• Abolition of prescription charges;
• Continuing the Council Tax Freeze;
• Maintaining 1,000 additional police officers;
• Creating 25,000 modern apprenticeship places;
• Continuing educational grants – EMAs (being cut in England);
• Extending the living wage of £7.15;
• Continuing the small business bonus scheme (i.e. no rates from small businesses);
• £16 million further investment in housing.

Effectively Labour have voted against all of these!

Some people had thought that a minority SNP government would be easily defeated in the annual budget process. But John Swinney has proved them wrong. He has been prepared to negotiate and take on board good ideas from all other parties. After all, this is how the Scottish Parliament was always meant to work. Instead of dictatorship by one party, Holyrood operates so that two or more parties are required to work together. Surely that is a good thing? It means we are more likely to get decisions which have broad support, both across the parties and amongst the wider population.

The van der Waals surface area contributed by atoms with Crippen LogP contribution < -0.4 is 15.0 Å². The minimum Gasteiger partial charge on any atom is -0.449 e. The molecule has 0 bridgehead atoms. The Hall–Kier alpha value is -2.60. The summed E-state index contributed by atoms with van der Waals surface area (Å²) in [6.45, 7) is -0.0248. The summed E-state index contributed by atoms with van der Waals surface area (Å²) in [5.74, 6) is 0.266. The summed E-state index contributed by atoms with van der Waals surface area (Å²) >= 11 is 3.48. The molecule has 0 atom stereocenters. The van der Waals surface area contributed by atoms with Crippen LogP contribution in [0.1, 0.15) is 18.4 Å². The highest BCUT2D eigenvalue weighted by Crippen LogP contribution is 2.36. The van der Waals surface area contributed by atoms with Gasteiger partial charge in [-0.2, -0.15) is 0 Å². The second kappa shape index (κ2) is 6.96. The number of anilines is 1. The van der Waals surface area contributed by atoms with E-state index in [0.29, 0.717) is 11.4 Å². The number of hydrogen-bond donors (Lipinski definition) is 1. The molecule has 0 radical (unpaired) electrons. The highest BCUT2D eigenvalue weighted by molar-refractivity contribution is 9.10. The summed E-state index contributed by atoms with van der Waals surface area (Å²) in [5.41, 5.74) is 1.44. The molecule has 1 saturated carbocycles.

Yet Labour voted against the budget. Was it because they had some disagreement in principle? Or was it because they had better ideas about how to use the reduced amount of money Westminster has given us? Perhaps it was neither of these. Perhaps it was because it was an SNP budget and Labour don’t like the SNP. How petty the Labour MSPs can be!


27 Jan 2011

John Mason has expressed his disappointment that Labour are still taking the side of big business and are still against ordinary people. Some folk had thought that Gordon Brown, Ed Milliband, or Iain Gray would move their Party away from “New” Labour as it was under Tony Blair. But when the rubber hits the road, Labour leaders always seem afraid of upsetting big business.